The problem is, that computers cannot generate a truly random number. It is impossible. Computers are deterministic. They run programs and follow algorithms, neither of which are good for creating randomness.

What they can do is create what is known as a pseudorandom number, which is something I know a little bit about because I studied these in a seminar I took in the math department my senior year in college.

Pseudorandom numbers can behave like random numbers, and for many purposes are as good as random numbers, but they are not truly random because eventually, the sequence will repeat, and because if you know the initial conditions, you determine the outcome.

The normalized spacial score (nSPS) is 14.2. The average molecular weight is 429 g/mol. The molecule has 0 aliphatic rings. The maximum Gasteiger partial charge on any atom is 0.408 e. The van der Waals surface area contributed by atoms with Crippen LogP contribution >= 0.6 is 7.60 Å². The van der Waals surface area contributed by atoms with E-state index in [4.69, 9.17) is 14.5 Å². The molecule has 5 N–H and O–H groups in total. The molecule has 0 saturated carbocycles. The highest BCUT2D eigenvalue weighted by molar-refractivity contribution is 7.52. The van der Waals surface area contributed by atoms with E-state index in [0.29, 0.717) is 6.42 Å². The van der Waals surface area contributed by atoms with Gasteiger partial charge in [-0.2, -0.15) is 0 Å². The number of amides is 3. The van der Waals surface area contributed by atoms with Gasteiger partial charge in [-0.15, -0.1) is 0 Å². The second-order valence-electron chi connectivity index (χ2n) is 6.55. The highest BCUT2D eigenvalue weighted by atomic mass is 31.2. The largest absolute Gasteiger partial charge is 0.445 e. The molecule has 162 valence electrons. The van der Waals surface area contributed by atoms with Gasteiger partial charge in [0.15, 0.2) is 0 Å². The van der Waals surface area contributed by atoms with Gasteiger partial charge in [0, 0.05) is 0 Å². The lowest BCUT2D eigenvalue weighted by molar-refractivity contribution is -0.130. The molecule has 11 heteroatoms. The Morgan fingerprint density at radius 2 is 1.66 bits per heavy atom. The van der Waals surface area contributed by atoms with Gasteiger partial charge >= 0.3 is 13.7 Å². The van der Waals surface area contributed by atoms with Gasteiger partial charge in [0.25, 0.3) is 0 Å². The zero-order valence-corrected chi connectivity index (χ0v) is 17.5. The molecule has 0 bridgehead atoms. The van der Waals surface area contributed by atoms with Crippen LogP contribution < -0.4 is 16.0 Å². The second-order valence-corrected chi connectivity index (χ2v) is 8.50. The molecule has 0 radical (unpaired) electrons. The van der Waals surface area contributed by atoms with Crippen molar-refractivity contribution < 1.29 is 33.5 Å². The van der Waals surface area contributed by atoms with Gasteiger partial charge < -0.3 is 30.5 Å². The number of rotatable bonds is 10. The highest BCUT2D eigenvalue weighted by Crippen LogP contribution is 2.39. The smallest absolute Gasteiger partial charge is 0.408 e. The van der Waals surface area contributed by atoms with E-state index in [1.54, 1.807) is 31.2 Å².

A pseudorandom number is actually easy to calculate. You start with an initial number called a seed, and that sets off a series of numbers that seem to jump around randomly. Small changes in the initial seed value can result in massively different numbers which are generated.

For something like a slot machine, many companies have no problem with pseudorandom numbers because for the time a human will sit at a machine, there is no way they could figure out any sort of pattern. Also, they could just keep changing the seeds based on things like time, and the results will be good enough.

For things like cryptography, however, that isn’t really good enough. If you can guess the seed, oftentimes based on a computer’s clock, and you know how the pseudorandom number is generated, then you can figure out the number and break the code.